This past week, I have had a flair of symptoms. This flair has been worse than my previous ones and I can barely get out of bed. All I want is SLEEP! I have become "the person in the room" to my family...hopefully temporarily. So, since it has become all I can think about currently, I want to talk a bit about fatigue...
In our society, everyone is tired. I have heard time and again on the news how our nation as a whole has a problem with sleep deprivation. Between jobs, kids, school, homework, hobbies, chores, bills, stress, television, social networking, and more, who has time to get in bed and sleep the necessary eight and a half hours to maintain health? That is why, when someone like me or you says they have Chronic Fatigue Syndrome, it seems laughable. I mean, what adult in America isn’t always tired?
That CFS person must just be more of whiner to actually get being tired diagnosed as a “thing”. What an attention seeker, right? They need to just pull up their big girl or boy pants and get over it.
I am sure if I never got this illness, I would have felt this way about this syndrome, ignored it, and went about my day. I now know that the fatigue I experience is way different than anything that healthy people, even if they are sleep deprived, have ever experienced. I am not trying to belittle the problem of sleep deprivation. People do need to cut out stress and sleep appropriately. Sleep is very important to a healthy, happy life. Believe me, I get that. I just am trying to say that I wish that my fatigue could be solved just by regulating my sleep and maybe throwing in a nap every once in a while.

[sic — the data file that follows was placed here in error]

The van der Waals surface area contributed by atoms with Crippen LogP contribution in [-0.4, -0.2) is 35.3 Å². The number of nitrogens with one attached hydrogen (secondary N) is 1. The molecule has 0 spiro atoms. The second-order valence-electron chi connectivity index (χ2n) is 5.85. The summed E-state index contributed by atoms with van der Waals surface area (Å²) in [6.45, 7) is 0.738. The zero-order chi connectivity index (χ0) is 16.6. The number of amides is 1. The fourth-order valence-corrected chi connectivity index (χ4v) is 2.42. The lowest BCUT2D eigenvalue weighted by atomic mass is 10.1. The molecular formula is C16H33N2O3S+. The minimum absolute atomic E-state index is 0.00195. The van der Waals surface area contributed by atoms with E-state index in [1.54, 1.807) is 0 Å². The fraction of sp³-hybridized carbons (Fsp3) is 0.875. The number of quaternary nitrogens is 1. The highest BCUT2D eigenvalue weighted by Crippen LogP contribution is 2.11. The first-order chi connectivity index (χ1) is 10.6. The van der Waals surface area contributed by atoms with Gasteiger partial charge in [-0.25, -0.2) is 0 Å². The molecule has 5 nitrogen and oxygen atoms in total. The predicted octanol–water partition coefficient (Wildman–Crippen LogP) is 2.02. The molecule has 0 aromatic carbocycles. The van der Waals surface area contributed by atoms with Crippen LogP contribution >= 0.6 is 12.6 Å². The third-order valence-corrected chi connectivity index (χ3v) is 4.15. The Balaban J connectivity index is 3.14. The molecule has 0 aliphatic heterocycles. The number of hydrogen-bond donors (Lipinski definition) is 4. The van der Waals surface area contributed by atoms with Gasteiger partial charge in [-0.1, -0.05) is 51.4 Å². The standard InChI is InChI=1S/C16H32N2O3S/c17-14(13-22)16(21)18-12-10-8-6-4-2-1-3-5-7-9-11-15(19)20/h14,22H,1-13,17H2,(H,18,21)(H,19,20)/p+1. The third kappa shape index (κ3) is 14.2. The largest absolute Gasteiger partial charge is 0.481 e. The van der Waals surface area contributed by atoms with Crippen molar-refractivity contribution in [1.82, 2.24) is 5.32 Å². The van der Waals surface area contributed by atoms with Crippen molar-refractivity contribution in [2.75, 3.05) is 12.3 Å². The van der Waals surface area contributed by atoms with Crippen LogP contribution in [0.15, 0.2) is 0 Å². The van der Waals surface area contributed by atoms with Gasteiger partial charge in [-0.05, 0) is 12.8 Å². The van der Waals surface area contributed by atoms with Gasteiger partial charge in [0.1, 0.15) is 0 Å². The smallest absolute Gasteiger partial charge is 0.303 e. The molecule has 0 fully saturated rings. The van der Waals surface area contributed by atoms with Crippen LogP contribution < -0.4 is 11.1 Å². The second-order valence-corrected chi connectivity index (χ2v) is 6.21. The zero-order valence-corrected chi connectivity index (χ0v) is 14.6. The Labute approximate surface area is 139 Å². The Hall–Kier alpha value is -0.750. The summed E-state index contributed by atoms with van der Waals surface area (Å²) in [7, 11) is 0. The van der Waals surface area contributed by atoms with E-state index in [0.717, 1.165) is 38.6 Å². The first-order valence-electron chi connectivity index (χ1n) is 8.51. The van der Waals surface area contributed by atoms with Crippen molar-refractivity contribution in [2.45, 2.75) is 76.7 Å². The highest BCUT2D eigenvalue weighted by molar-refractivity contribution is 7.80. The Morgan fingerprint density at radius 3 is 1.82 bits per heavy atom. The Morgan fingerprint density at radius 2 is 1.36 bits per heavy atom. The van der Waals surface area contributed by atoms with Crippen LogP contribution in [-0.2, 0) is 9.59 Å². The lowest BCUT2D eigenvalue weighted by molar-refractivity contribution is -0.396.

My fatigue is an all-consuming, looming presence that doesn’t go away no matter what I try. It seeps into my mind, my body, and my soul and drains the color out of my life. From the time I wake up, to the time I fall asleep, my body screams for rest. It is never satiated and is only becomes more ravenous the more you feed it. I can try and ignore it but it stays laughingly in the background, smiling and waving anytime I notice it. My muscles and joints become tired from carrying me around. The smallest task becomes a momentous endeavor. I do still have some physical strength. I can lift and carry more than most women can. It’s just as I carry it, I can almost feel the energy leaving my being with each second of exertion. Carrying grocery bags into the house means I won’t be able to give my children a shower that night. My energy level is a running tally that I have to keep track of every day. I always wish I had more energy and am constantly overtaxing my system to function on a daily basis and feel normal. I never have a day where I wake up completely refreshed. Nothing I do makes me feel better and every day I have to hoard my energy because I don’t know if tomorrow I will wake up worse than today.